7. Muslim population in J&K has increased in every decade. It was 64% of the total population in 1981, 67% in 2001 and 68% in 2011. Correspondingly population of Indian born Religions has fallen i.e. 36% (before start of insurgency), 33% and 31%.

  8. Between 1981 and 2011 population of Muslims as a % of total population increased by 4.12% whilst that of Indian born Religions fell by 4.27%.

  9. For 2001-11, the same figure was an increase of 1.34% for Muslims, and a decrease of 1.43% for Indian born Religions.

  10. Considering Kashmir is 61% of Jammu’s area, abnormal increase in number of voters raises questions!

[dropcap color=”#008040″ boxed=”yes” boxed_radius=”8px” class=”” id=””]H[/dropcap]ow did Kashmir’s population increase by 14,11,000 in 10 years from 2001 to 2011 is a million dollar question. Was there a correlation between the 75% increase in Kashmir’s population between 1981 to 2001 and spurt in militancy during this period?, ask experts like Sanjeev Nayyar.

…100 seats were assumed for whole of J&K (including 25 for Pakistan Occupied J&K). This assumed a population of 40 lakhs in 1941 i.e. 40,000 per seat.

Whether the increase was due to higher fertility rates, because of those who crossed the border under Resettlement Plan or inflated numbers is unknown, they also ask. They also discuss the background on allocation of Assembly seats between Jammu province and Kashmir region.

“No census data was available in 1951 to decide the basis for single member Assembly segments (electoral districts) in the constituent Assembly of J&K. As per available information it has been claimed that by method of proportions, 100 seats were assumed for whole of J&K (including 25 for Pakistan Occupied J&K). This assumed a population of 40 lakhs in 1941 i.e. 40,000 per seat.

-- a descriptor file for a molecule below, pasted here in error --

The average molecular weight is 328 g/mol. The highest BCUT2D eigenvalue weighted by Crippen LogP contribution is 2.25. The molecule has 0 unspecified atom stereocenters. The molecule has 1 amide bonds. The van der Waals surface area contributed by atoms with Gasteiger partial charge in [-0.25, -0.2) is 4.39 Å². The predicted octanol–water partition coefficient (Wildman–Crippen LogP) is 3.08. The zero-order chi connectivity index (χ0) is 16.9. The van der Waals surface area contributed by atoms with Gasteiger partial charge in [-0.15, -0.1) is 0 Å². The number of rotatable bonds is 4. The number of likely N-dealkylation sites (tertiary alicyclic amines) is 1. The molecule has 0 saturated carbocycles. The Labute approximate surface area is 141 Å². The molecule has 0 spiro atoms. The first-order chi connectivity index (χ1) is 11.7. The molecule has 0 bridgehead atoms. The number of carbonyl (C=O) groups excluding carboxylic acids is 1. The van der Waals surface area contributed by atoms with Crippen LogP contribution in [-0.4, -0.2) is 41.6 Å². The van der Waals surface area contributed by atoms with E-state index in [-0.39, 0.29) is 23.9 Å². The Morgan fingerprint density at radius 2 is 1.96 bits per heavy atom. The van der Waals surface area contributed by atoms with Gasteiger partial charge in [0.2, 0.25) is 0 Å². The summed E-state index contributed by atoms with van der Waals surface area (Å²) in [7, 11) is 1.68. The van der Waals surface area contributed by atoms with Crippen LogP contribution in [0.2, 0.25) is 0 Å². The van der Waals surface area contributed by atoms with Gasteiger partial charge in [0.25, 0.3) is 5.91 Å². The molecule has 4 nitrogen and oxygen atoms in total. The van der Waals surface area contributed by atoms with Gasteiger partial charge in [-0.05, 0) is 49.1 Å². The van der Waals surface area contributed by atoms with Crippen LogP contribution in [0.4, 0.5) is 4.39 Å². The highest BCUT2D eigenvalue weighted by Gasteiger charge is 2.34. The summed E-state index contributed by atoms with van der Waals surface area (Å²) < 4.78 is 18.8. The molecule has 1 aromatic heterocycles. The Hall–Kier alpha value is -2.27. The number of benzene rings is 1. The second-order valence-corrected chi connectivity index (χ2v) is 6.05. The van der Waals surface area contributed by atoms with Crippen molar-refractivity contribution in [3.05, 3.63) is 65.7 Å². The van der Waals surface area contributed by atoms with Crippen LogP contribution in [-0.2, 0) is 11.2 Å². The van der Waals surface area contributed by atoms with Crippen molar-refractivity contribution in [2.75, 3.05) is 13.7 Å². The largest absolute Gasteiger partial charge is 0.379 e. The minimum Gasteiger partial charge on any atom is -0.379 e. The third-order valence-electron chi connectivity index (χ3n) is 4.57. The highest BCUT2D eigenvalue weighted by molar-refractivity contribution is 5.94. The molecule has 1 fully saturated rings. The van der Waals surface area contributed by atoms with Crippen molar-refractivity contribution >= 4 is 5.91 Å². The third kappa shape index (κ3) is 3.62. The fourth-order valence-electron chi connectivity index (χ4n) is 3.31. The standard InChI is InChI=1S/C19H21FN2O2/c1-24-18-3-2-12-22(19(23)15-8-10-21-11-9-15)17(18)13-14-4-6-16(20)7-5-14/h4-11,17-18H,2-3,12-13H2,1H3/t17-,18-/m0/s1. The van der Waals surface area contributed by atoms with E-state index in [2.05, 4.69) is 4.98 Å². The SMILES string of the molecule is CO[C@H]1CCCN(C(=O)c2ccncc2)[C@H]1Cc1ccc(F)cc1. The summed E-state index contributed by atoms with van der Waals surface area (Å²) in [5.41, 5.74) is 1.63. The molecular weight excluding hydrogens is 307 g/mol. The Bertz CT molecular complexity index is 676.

However, after the disturbances in October 1947 and using 1941 census data, only 30 seats were given to Jammu implying that one seat was kept for every 60,000 people of Jammu by the ‘Delimitation Committee’. Corresponding figure for Kashmir was 43 seats making it one seat per 40,000 people of Kashmir. Whereas on simple population basis (1941 proportions) there could have been around 36 to 37 seats distributed over Jammu and only around 35 to 36 seats in Kashmir.

[dropcap color=”#008040″ boxed=”yes” boxed_radius=”8px” class=”” id=””]U[/dropcap]nlike other Indian States and as per J&K Representation of the Peoples Act of 1957, population is just one of the parameters for deciding the number of seats in the J&K Legislative Assembly, others being geographical compactness, nature of terrain, facilities for communication and like factors. Going by these parameters Jammu should have got more seats, hence the basis on which 43 seats were given to Kashmir and 30 to Jammu in 1951 is questionable. Maybe it was to ensure that Kashmir exercises administrative control over the State.

Evaluation of population and voter numbers gives a feeling that something is amiss!

Even after the J&K Representation of the People Act 1957 had come in force, the J&K Delimitation Commission in 1994 appears to have unfairly distributed the Single member Assembly segments only on the basis of population figures i.e. in the proportion of 27.18 and 31.34 (37 Seats to Jammu and 46 Seats to Kashmir).

Evaluation of population and voter numbers gives a feeling that something is amiss! Who will demystify these numbers to ascertain the actual number of people and voters?
The issues raised by experts like Nayyar are valid and these need to be addressed so that the people come to know what is the actual population of Jammu province and Kashmir region and the people of Jammu province get representation in the Assembly as per its population/voters strength, land area, nature of terrain and accessibility. The people of Jammu province feel, and rightly so, that their representation in the Assembly is inadequate and that if they are to obtain their due share in the polity and economy of the State, they have to get representation in the Assembly they rightfully deserve.

Hari Om is former Dean, Faculty of Social Sciences, University of Jammu.
Hari Om